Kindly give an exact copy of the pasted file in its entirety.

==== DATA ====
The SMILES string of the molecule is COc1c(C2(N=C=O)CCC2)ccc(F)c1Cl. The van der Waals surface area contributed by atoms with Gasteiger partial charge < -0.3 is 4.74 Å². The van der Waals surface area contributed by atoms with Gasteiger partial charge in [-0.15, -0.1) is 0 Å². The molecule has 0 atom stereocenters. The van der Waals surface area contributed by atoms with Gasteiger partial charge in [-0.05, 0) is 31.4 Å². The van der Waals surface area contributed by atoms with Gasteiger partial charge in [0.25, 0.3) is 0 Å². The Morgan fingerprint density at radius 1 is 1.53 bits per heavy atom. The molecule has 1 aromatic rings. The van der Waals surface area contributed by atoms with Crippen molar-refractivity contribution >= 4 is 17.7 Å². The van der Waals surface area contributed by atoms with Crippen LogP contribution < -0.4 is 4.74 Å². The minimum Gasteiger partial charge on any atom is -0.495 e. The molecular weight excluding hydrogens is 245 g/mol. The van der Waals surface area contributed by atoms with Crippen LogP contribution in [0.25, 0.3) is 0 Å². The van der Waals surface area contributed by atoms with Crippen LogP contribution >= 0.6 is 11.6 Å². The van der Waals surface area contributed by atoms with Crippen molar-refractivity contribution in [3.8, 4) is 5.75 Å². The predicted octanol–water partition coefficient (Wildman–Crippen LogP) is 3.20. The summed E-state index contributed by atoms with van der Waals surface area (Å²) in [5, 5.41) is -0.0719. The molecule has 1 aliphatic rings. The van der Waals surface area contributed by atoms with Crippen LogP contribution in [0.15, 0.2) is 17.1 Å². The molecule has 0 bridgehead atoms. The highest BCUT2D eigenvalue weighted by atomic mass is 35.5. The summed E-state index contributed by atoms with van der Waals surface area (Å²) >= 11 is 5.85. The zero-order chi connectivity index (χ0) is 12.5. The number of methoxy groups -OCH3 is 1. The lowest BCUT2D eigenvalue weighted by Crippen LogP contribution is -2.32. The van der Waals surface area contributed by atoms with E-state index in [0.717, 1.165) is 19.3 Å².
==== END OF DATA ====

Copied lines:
The SMILES string of the molecule is COc1c(C2(N=C=O)CCC2)ccc(F)c1Cl. The van der Waals surface area contributed by atoms with Gasteiger partial charge < -0.3 is 4.74 Å². The van der Waals surface area contributed by atoms with Gasteiger partial charge in [-0.15, -0.1) is 0 Å². The molecule has 0 atom stereocenters. The van der Waals surface area contributed by atoms with Gasteiger partial charge in [-0.05, 0) is 31.4 Å². The van der Waals surface area contributed by atoms with Gasteiger partial charge in [0.25, 0.3) is 0 Å². The Morgan fingerprint density at radius 1 is 1.53 bits per heavy atom. The molecule has 1 aromatic rings. The van der Waals surface area contributed by atoms with Crippen molar-refractivity contribution >= 4 is 17.7 Å². The van der Waals surface area contributed by atoms with Crippen LogP contribution < -0.4 is 4.74 Å². The minimum Gasteiger partial charge on any atom is -0.495 e. The molecular weight excluding hydrogens is 245 g/mol. The van der Waals surface area contributed by atoms with Crippen LogP contribution in [0.25, 0.3) is 0 Å². The van der Waals surface area contributed by atoms with Crippen LogP contribution >= 0.6 is 11.6 Å². The van der Waals surface area contributed by atoms with Crippen molar-refractivity contribution in [3.8, 4) is 5.75 Å². The predicted octanol–water partition coefficient (Wildman–Crippen LogP) is 3.20. The summed E-state index contributed by atoms with van der Waals surface area (Å²) in [5, 5.41) is -0.0719. The molecule has 1 aliphatic rings. The van der Waals surface area contributed by atoms with Crippen LogP contribution in [0.15, 0.2) is 17.1 Å². The molecule has 0 bridgehead atoms. The highest BCUT2D eigenvalue weighted by atomic mass is 35.5. The summed E-state index contributed by atoms with van der Waals surface area (Å²) >= 11 is 5.85. The zero-order chi connectivity index (χ0) is 12.5. The number of methoxy groups -OCH3 is 1. The lowest BCUT2D eigenvalue weighted by Crippen LogP contribution is -2.32. The van der Waals surface area contributed by atoms with E-state index in [0.717, 1.165) is 19.3 Å².